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RRV049F4: Dose distribution of stereotactic body radiotherapy (SBRT) for a tumor in superior (A, B) and in inferior lobe (E, F). Prescribed doses were both 48 Gy in four fractions. Isodose lines of 45 Gy (blue), 40 Gy (green), 30 Gy (purple) and 20 Gy (light blue) are shown. Orange regions represent subpleural region of the lung or pleura. Chest computed tomography (CT) scans at 3 months after SBRT are shown (C, D, G, H). The red lines represent the lesions where the radiation pneumonitis (RP) attached to the pleura. Both patients developed symptomatic RP. Compared with the patient with a tumor in the inferior lobe (G, H), the RP lesion attached more extensively to the pleura in the patient with a tumor in the upper lobe (C, D). The patient with a tumor in the upper lobe developed OP 6 months after SBRT. The RP of another patient with a tumor in the lower lobe was resolved without any relapse.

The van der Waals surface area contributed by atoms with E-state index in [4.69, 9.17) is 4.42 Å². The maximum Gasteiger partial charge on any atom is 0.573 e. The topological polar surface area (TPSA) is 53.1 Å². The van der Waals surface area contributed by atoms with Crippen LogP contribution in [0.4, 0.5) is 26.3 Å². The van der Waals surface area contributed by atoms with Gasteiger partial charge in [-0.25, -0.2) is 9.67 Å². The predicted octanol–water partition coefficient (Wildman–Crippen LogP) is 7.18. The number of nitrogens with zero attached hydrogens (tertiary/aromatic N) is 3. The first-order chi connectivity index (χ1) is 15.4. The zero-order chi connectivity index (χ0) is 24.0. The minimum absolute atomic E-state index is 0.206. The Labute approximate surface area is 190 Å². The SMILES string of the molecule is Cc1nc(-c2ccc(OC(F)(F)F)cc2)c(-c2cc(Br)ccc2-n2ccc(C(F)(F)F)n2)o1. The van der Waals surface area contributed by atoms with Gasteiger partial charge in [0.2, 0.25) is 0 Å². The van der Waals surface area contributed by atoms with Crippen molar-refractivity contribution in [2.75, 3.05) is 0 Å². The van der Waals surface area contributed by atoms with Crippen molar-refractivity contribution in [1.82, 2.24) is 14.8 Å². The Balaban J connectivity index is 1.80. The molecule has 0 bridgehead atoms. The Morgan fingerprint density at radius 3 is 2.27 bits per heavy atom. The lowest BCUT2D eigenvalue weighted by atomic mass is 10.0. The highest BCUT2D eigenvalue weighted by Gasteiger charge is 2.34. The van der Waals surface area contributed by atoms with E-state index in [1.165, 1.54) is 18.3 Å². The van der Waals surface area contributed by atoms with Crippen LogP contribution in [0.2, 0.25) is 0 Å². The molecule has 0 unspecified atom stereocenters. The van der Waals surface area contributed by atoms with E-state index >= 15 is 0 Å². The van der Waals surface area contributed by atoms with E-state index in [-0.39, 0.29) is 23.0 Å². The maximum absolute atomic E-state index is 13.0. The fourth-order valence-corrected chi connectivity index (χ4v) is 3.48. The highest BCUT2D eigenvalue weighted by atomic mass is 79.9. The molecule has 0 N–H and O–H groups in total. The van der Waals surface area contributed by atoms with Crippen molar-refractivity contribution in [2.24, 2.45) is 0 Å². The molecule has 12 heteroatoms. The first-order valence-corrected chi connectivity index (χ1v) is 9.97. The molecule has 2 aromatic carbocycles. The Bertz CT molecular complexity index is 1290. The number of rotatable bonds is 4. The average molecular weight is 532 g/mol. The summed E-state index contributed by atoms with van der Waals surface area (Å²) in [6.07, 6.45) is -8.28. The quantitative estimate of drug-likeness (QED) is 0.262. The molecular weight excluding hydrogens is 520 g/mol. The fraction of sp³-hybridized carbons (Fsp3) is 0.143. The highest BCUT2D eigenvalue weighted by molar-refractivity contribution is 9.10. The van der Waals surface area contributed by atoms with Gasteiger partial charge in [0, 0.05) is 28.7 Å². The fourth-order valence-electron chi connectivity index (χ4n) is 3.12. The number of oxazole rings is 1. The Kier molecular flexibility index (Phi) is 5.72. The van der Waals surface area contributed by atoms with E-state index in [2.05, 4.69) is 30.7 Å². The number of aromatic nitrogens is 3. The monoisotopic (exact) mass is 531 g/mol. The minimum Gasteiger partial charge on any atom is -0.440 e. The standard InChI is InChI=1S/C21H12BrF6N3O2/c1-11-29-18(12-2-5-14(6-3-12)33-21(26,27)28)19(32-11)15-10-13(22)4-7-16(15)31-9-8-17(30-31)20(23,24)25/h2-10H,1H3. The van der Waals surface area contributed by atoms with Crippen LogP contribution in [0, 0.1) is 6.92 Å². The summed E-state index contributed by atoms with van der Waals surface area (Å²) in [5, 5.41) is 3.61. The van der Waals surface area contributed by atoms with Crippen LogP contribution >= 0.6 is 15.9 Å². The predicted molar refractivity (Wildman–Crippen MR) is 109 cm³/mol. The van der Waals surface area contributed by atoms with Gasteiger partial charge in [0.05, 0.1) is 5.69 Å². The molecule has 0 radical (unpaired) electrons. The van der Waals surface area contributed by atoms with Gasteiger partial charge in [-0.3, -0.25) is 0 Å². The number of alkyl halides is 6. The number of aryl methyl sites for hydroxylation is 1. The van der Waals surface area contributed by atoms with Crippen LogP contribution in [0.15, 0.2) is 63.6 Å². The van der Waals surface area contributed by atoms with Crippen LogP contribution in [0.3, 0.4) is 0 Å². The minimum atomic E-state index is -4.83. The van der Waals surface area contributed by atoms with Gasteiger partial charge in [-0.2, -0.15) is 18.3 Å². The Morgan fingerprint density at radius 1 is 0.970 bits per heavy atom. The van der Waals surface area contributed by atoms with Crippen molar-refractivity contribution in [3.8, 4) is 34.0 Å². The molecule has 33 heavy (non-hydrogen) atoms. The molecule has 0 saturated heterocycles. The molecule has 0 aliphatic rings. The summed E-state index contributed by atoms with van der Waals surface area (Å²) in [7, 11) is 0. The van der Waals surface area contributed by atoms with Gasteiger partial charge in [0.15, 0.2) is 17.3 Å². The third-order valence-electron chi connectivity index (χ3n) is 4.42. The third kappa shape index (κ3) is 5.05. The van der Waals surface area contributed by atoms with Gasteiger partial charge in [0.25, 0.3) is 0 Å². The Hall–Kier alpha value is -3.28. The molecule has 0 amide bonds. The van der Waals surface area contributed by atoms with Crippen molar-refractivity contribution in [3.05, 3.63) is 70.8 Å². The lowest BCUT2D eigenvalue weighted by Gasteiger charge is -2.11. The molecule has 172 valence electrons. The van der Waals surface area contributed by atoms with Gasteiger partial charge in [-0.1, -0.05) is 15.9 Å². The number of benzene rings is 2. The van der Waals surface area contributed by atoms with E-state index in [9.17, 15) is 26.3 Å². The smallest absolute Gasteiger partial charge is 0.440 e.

Mentions: In our series, tumor location (superior/middle lobe vs inferior lobe) was shown to be a borderline statistically significant factor. Indeed, only patients with tumors in the superior lobe developed OP in our cohort. This result might indicate that the region where the RP occurs is the factor for developing OP. The pleural factor was indicated as the key to understanding the development of OP after PORT for breast cancer in some reports [8, 29]. With PORT for early-breast cancer, tangential fields are used to limit the dose given to the lung in order to reduce the incidence of RP. Tangential fields mainly induce an irradiation of subpleural regions of the lung. Crestani et al. reported that infiltrates of OP after PORT for breast cancer began in the irradiated area then spread to non-irradiated areas of the ipsilateral lung [8]. Oie et al reported an imaging study with CT and that most OP lesions developed in close proximity to the RP lesions [14]. According to these findings, it seems that the damage to subpleural region of the lung and pleura could be the primer for OP. In SBRT, lung tumor is irradiated with multiple non-coplanar beams in fewer fractions. As a result, relatively extensive subpleural region of lung or pleura could be irradiated by a high biological effective dose just like PORT for breast cancer. 50 Gy in 25 fractions approximately equivalent to 26 Gy in 4 fracions or 38 Gy in 8 fractions using the linear quadratic model, with an alpha/beta ratio of 3 Gy (Fig. 4).